As far as other diseases and pests are concerned in our one year trial, this variety suffered no visible problems at all. Remember though, that’s only for the trial period of 2015. Still, it is looking remarkably encouraging.

As far as plant vigour is concerned there are mixed stories. Most report a reasonably strong growing plant although a few report that growth is on the weak side. The plants we grew were freebies from Dobies and were delivered late in the growing year. In fact we were concerned that it was too late in the year for a crop to be produced.

But a crop was produced as our pictures show, albeit on rather small plants. As at August 2015 we can report that we have harvested two large tomatoes per plant and our current estimate is that each plant will produce around eight large, ripe tomatoes by mid September plus around four to five orange / green ones which we plan to ripen on the windowsill.

Given that the plants arrived late in the year, we are confident that seeds sown or plug plants planted earlier, as normal, will produce a significantly larger crop. Not bad at all considering the size of the tomatoes.

There have been several mentions of the tomato variety Crimson Crush from amateur gardeners over the past six years on our Facebook group. Almost all are complimentary and if my memory serves me correct blight resistance has always been confirmed.


A reader of GardenFocused, Alan Box, National Trust Volunteer, Kitchen Gardener, Scotney Castle, sent us his experiences of growing Crimson Crush in 2015 and 2016. This is reproduced below:

I have read your article on this interesting tomato variety and would like to pass on briefly my observations and photos which I hope will interest you. In 2015 the plants were extremely prolific producing an enormous crop from six plants in open ground.

I was not particularly impressed by the taste of the fruit and found the skins a trifle tough.
They certainly did not get blight, but nor did the other varieties grown near by. I also don’t recall our potatoes suffering especially.

This year I am trying grafted versions of C. Crush and the new C. Cherry. The plants obtained from Dobies which arrived around May 10th were quite small and had a disturbing amount of vigorous root emanating from the scion into the compost. These roots were cut of as they would compromise properties of vigour and disease distance of the rootstock.

Although these plants were initially small and feeble the rootstock appears to be doing its stuff and the plants are now romping away. However I am still a little concerned by the possibility of scion root re growth.

 Crimson Crush tomatoes grown by Alan Box

Thanks Alan, your contribution is appreciated.


F1 OR OPEN POLLINATED?: Claimed to be an F1 plant. If this true it will not grow 100% true when raised from saved seeds. The extent of the difference is not known. Note: it is not clear if it is legal to grow Crimson Crush from cuttings. We can see no indication that any company has breeders rights at the time of writing but that does not mean that none exist. You would need to check that out for yourself.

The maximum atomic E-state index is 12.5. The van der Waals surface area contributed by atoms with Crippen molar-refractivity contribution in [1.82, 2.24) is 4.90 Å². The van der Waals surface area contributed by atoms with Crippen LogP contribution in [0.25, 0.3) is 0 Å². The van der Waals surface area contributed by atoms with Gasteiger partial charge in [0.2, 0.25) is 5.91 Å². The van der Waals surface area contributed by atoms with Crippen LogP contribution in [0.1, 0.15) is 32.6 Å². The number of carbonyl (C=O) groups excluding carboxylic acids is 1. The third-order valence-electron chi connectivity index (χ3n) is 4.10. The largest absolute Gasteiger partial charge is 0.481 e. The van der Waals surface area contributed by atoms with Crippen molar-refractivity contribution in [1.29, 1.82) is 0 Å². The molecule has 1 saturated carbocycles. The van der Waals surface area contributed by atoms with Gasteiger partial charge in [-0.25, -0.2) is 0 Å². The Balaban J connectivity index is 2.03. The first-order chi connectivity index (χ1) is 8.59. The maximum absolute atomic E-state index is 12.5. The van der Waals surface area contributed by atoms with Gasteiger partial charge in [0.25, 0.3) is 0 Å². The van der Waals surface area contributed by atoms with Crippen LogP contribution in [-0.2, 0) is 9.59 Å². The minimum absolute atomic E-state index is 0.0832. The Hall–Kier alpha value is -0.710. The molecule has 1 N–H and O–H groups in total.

GROWTH TYPE: Cordon but see the comments above

WHERE TO GROW: Outdoors does very well and also in a greenhouse.

USE: Salad tomato, can also be used in sauces

SKIN COLOUR / TEXTURE: Deep red colour

FLESH COLOUR: Orange / red

TASTE AND TEXTURE: Sweet but not oversweet, background acidity. Excellent firm texture for slicing. Full of juice

STORAGE: They ripen well indoors when picked before maturity

TOMATO SIZE: Larger than average

REGULARITY OF CROPPING: Appears to be good after first year’s trial


SPECIAL FEATURES: Claimed to be 100% resistant to tomato blight.


The key dates for sowing and planting out Crimson Crush seeds are:

  • Sow seeds in pots indoors
    First week of March
  • Pot up young plants
    First week of April
  • Harden off young plants
    First week of May
  • Plant out young plants
    Third week of May


This variety is a cordon type tomato and if they are pruned in that way you can expect to be picking your first tomatoes in the first week of August


As at August 2015 this variety is only available from Suttons / Dobbies.
In 2015 the earliest delivery date was April and looking at the Dobies website in August 2105 the earliest delivery date in 2016 is quoted as being May.

In 2015 this variety was only available as plug plants at a cost of £7.99 plus £4.98 delivery for three plants
giving you a total cost of £12.98 for three plants – very expensive! For the 2015 growing season, seeds for this variety were not be available to the general public.

Two Crimson Crush tomato plants as delivered by Dobies
Picture Copyright Notice
Crimson Crush tomato plants from Dobies

The same pricing applies for the 2016 season. Now that the new Suttons 2016 seed catalogue has been issued we can confirm that Crimson Crush tomato seed is now available. The price is £3.99 for ten seeds plus postage and packing. To buy Crimson Crush online, click to visit Suttons here.

If you need any more information on growing this variety, click here to go to our main tomato page.

Other varieties which may also be of interest include:



Sometimes our readers ask specific questions which are not covered in the main article above. Our
Outdoor Tomatoes comment / question and answer page
lists their comments, questions and answers. At the end of that page there is also a form for you to submit any new question or comment you have.